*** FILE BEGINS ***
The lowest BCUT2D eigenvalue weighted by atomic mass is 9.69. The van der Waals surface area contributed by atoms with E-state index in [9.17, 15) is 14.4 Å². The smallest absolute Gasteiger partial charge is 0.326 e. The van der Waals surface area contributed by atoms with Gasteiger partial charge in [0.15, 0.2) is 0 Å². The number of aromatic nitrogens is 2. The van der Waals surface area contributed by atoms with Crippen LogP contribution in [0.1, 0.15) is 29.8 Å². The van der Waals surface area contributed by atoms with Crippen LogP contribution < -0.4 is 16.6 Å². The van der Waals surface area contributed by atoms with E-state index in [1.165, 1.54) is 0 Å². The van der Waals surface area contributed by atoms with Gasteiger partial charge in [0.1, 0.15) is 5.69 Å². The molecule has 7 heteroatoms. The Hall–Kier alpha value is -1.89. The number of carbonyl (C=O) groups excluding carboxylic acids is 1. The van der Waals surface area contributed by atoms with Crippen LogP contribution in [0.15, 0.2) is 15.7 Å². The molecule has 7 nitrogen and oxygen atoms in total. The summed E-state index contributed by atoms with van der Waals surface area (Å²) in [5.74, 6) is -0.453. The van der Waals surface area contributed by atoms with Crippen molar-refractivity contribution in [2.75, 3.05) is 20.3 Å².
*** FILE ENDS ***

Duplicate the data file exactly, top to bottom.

The lowest BCUT2D eigenvalue weighted by atomic mass is 9.69. The van der Waals surface area contributed by atoms with E-state index in [9.17, 15) is 14.4 Å². The smallest absolute Gasteiger partial charge is 0.326 e. The van der Waals surface area contributed by atoms with Gasteiger partial charge in [0.15, 0.2) is 0 Å². The number of aromatic nitrogens is 2. The van der Waals surface area contributed by atoms with Crippen LogP contribution in [0.1, 0.15) is 29.8 Å². The van der Waals surface area contributed by atoms with Crippen LogP contribution < -0.4 is 16.6 Å². The van der Waals surface area contributed by atoms with E-state index in [1.165, 1.54) is 0 Å². The van der Waals surface area contributed by atoms with Gasteiger partial charge in [0.1, 0.15) is 5.69 Å². The molecule has 7 heteroatoms. The Hall–Kier alpha value is -1.89. The number of carbonyl (C=O) groups excluding carboxylic acids is 1. The van der Waals surface area contributed by atoms with Crippen LogP contribution in [0.15, 0.2) is 15.7 Å². The molecule has 7 nitrogen and oxygen atoms in total. The summed E-state index contributed by atoms with van der Waals surface area (Å²) in [5.74, 6) is -0.453. The van der Waals surface area contributed by atoms with Crippen molar-refractivity contribution in [2.75, 3.05) is 20.3 Å².